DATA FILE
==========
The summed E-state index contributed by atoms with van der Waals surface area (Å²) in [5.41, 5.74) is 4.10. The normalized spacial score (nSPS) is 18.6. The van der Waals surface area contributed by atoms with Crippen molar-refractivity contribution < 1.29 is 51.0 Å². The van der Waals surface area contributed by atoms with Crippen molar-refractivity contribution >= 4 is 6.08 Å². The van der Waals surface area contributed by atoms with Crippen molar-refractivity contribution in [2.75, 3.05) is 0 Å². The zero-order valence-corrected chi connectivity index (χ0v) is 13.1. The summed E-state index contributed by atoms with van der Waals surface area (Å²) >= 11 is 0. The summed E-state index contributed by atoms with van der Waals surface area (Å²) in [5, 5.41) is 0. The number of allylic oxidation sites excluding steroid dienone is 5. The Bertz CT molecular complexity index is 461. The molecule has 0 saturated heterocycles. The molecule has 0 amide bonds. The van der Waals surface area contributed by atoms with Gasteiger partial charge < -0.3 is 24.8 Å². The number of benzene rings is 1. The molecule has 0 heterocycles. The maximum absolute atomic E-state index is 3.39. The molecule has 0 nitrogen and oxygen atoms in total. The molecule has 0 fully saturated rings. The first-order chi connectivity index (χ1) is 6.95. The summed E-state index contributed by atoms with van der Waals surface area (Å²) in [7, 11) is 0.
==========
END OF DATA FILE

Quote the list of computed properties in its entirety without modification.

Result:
The summed E-state index contributed by atoms with van der Waals surface area (Å²) in [5.41, 5.74) is 4.10. The normalized spacial score (nSPS) is 18.6. The van der Waals surface area contributed by atoms with Crippen molar-refractivity contribution < 1.29 is 51.0 Å². The van der Waals surface area contributed by atoms with Crippen molar-refractivity contribution >= 4 is 6.08 Å². The van der Waals surface area contributed by atoms with Crippen molar-refractivity contribution in [2.75, 3.05) is 0 Å². The zero-order valence-corrected chi connectivity index (χ0v) is 13.1. The summed E-state index contributed by atoms with van der Waals surface area (Å²) >= 11 is 0. The summed E-state index contributed by atoms with van der Waals surface area (Å²) in [5, 5.41) is 0. The number of allylic oxidation sites excluding steroid dienone is 5. The Bertz CT molecular complexity index is 461. The molecule has 0 saturated heterocycles. The molecule has 0 amide bonds. The van der Waals surface area contributed by atoms with Gasteiger partial charge < -0.3 is 24.8 Å². The number of benzene rings is 1. The molecule has 0 heterocycles. The maximum absolute atomic E-state index is 3.39. The molecule has 0 nitrogen and oxygen atoms in total. The molecule has 0 fully saturated rings. The first-order chi connectivity index (χ1) is 6.95. The summed E-state index contributed by atoms with van der Waals surface area (Å²) in [7, 11) is 0.